CARYN HARTGLASS: Well that just jumps into one of the things we wanted to talk about today which is: the insiding within a certain organization or a certain community of somewhat like-minded people but we disagree on certain things. Something I’ve been bringing up a lot on this program and some of my listeners have been asking me what I think, and it’s a difficult conversation but for those of us that are vegan (although that’s not necessarily part of it but I think its an important part) for those of us that are against that exploitation primarily of animals and we also realize the connection with people and the environment, the way to make change is not the same for all of us. Some believe that small steps will get us to the ultimate end and some believe we must be absolutely black and white and believe that everything we preach has to be exactly what we believe in and we cannot promote small steps on the way.

LISA KEMMERER: Right, yeah. And I tend to be very open to all – I think that the dialogue is healthy. I think the diversity is healthy. So I think that the whole picture is a wonderful thing and if we just approach each other as common cause rather than common enemies, we can really benefit from that dialogue. Rather than fighting with each other we can spend our energy trying to bring change in the world. And yet we can still learn from one another by talking about different approaches and the pros and cons of different approaches. And there are pros and cons, there are sacrifices that some make that others aren’t willing to make. And just putting them on the table, understanding them, I think that’s very important.

CARYN HARTGLASS: I’m with you there. I know what I can do personally and I know what I can promote personally but if someone wants to do it a little differently, I don’t want to condemn them. I don’t think that’s productive.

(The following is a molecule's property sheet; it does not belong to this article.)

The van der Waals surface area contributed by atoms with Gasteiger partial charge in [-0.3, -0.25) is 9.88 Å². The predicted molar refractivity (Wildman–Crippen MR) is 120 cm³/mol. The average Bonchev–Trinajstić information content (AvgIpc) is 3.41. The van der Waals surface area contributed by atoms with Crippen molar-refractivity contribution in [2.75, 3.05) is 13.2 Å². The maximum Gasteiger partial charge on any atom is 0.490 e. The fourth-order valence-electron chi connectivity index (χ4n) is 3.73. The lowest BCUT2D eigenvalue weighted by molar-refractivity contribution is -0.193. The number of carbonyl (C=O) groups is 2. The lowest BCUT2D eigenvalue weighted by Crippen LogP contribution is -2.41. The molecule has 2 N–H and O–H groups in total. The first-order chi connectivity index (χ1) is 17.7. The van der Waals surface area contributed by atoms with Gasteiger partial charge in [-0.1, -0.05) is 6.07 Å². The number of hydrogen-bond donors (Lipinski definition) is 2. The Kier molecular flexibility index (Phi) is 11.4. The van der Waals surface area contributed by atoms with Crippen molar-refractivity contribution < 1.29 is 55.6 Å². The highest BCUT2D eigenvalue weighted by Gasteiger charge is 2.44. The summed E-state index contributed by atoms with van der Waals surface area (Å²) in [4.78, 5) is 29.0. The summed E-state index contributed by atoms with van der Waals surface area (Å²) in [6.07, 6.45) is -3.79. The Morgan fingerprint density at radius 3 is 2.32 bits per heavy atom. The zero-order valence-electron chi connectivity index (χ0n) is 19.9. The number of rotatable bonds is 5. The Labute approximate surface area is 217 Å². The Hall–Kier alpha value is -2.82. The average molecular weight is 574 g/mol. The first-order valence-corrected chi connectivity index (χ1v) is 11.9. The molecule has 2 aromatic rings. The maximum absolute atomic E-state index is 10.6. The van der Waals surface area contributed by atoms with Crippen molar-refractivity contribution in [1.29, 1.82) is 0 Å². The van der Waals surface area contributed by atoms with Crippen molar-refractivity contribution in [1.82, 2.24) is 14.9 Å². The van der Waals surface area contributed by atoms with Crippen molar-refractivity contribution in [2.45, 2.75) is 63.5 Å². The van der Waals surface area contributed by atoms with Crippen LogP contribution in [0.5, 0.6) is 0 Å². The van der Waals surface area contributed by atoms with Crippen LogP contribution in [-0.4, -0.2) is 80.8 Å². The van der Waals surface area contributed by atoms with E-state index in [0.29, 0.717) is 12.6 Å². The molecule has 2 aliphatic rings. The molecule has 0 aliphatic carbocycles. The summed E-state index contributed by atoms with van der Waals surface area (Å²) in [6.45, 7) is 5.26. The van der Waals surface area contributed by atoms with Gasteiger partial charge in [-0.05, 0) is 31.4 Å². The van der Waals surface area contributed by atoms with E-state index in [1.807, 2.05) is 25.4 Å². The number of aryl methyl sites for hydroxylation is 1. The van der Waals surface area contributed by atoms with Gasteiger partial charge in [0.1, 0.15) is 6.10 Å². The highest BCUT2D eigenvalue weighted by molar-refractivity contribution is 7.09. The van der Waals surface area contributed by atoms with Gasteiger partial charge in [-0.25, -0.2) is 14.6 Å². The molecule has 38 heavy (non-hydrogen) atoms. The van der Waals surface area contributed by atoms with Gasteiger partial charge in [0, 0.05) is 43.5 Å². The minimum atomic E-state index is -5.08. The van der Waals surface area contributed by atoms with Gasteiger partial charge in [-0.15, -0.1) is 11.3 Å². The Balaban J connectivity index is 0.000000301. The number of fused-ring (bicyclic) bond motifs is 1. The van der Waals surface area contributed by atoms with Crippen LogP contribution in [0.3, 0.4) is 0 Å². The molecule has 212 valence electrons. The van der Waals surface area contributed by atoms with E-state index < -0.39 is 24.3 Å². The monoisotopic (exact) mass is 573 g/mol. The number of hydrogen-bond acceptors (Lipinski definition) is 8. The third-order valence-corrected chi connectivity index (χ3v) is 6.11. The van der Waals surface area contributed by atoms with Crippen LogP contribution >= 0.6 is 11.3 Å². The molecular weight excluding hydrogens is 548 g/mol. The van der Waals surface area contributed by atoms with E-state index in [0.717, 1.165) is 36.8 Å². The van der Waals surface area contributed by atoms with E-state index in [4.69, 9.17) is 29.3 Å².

CARYN HARTGLASS: I’m not a promoter of Facebook, I use it, it’s constantly changing and I don’t know that it’s going in the right direction. There’s so much negativity there and it just upsets me when I see people that I believe have the same goal in the end, are really putting each other down getting there.

LISA KEMMERER: Yes. And spending a lot of time doing it, and that time could be spent – I could really do things with that time! I could write entire books with the time I see people wasting arguing with each other.

CARYN HARTGLASS: Yeah, it looks like that’s what you’re doing.

LISA KEMMERER: Well I don’t go on Facebook. I don’t engage in those kind of lengthy, time-consuming discussions. I know that they’re out there, but that isn’t where I want my energy to go.

CARYN HARTGLASS: I like Facebook for posting family pictures for my family and seeing their pictures. It’s just a fun place to unwind and see some cute pictures, I like posting recipes – friendly, happy things for people who want to unwind and see some nice things like that. But the negativity – it’s not the place for it. I don’t think any place is the place for it.

LISA KEMMERER: It’s also a really good place where people can find you. I am very fortunate, I have a wonderful student who’s graduated and gone on to do wonderful things in social justice. Her name is Morgan Bennett and actually keeps me a page on Facebook so I can be found there but I don’t have to deal with it so I feel very fortunate about that.

CARYN HARTGLASS: Yes, it’s a good place to be found. I think I might have found you there actually, I’m not sure where I found you but I know –

LISA KEMMERER: Thanks Morgan!

CARYN HARTGLASS: Yeah so dialogue is important and how do we do that? When someone is angry and, is there a way to dialogue so that anger is dissipated? Especially when we’re on the same path.

LISA KEMMERER: I’m comparatively old in this movement now, and one thing I’ve learned is: save your energy. There are some people worth talking to and some that you should give a pass. Everybody is not worth talking to. Of course when I was younger, everybody was worth talking to when you have the energy and to some extent you have more time.


LISA KEMMERER: So now I know that if someone is not interested in the dialogue, if you can see that they have a very set way of being or they don’t invite conversation, they have to invite me into a conversation and then I will have the conversation. But if they’re just taking a stand, I will just acknowledge their stand and sometimes won’t even bother to say my own because what is the point if they’re not interested?